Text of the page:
Lyric beauty – images of yearning and homesickness

Henry Howard was born in 1517, the first son of Thomas Howard, Earl of Surrey. When his father became 3rd Duke of Norfolk in 1524, Henry was given the courtesy title of Earl of Surrey, which is the name under which his poetry is known. His short but eventful life fell entirely within the reign of Henry the Eighth, ending with his execution for treason in 1547. His most anthologised poem refers to period of separation from his wife while on military duty in France. It is a lament for their enforced separation, spoken, as it were, by his wife. It is untitled but begins ‘O happy dames, that may embrace/The frute of your delight…’ The whole poem is extraordinarily delicate and beautiful and I would single out the second stanza as of unrivalled perfection. Furthermore I have have always felt that the image was present to Shakespeare in lines from the Epilogue of Prospero, although scalding sighs have been replaced by gentle breath. Here follow Surrey and Shakespeare:-

In ship, freight with rememberance 
Of thoughtes and pleasures past, 
He sails that hath in governance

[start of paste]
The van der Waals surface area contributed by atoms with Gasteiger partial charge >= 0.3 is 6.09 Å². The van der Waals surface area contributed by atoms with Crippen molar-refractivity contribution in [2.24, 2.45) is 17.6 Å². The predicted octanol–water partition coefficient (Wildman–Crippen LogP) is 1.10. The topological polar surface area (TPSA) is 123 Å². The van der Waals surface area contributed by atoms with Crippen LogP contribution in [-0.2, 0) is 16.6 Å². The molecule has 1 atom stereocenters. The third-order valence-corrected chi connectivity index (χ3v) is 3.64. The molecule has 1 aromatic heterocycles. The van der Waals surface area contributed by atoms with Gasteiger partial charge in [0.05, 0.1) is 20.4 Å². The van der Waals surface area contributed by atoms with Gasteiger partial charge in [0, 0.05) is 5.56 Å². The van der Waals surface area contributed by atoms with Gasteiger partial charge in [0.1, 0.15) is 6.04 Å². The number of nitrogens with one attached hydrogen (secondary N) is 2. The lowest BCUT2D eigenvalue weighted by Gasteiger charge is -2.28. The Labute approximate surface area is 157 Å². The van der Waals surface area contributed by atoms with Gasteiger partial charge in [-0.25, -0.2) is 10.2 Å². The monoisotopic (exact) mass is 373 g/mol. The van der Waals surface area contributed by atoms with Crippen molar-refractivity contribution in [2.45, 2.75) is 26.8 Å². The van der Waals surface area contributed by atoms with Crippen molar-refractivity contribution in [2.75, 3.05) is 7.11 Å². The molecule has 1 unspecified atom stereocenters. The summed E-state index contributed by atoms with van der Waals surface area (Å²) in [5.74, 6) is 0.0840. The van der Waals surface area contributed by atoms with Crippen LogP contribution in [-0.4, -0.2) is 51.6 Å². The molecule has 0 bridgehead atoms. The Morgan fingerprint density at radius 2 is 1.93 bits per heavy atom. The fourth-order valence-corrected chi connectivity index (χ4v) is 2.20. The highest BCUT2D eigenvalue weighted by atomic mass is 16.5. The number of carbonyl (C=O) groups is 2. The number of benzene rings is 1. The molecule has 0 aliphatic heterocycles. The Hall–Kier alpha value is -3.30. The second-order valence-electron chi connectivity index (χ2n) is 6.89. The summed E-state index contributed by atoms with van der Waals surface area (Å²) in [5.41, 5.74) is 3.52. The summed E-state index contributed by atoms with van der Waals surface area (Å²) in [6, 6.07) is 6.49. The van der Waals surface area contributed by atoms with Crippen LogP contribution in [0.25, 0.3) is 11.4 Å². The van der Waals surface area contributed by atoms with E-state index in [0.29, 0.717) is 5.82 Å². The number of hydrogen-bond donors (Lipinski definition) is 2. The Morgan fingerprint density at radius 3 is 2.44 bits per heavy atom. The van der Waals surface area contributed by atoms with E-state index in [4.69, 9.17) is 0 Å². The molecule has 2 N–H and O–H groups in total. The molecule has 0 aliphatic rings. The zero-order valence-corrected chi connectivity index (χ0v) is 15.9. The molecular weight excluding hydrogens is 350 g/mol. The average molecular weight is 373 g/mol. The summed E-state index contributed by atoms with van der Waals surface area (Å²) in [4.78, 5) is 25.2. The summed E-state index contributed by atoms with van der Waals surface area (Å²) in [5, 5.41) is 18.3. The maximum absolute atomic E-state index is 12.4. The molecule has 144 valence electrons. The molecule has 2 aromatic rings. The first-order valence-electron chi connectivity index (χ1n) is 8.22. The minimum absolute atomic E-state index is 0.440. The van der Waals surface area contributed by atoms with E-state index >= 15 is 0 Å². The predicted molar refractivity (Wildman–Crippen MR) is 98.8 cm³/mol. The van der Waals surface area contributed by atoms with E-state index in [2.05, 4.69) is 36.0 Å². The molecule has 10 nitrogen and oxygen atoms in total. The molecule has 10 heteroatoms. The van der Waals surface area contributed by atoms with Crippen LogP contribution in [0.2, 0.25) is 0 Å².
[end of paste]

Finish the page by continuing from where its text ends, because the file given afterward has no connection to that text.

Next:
My life, while it will last;
With scalding sighs for lack of gale,
Furdering his hope, that is his sail
Toward me, the swete port of his avail.
____________________________________________

Gentle breath of yours my sails 
Must fill or else my project fails, 
Which was to please. Now I want 
Spirits to enforce, art to enchant; 
And my ending is despair
Unless it be relieved by prayer; 
Which pierces so that it assaults 
Mercy itself and frees all faults.
As you from crimes would pardoned be,
Let your indulgence set me free.
 
 

Published by davidcookpoet

I am a husband, father and grandfather. I retired from a busy working life as an adult psychiatrist in 2014. My interests are in literature, philosophy, modern jazz and horse racing. I might represent those four fields by Shakespeare, Kant, Charlie Parker and Lester Piggott. Like nearly all of us, I can identify a number of formative experiences, one of which was a psychotic episode in my first year as a psychiatrist. This reinforced an already established interest in mystical experience, and a sense of how little human beings know. My intellectual bugbear is reductive materialism, and I am surprised at the lack of moral imagination of those who promulgate such views. It seems to me they need to consider ,perhaps by exposure, just why totalitarianism is so horrific.

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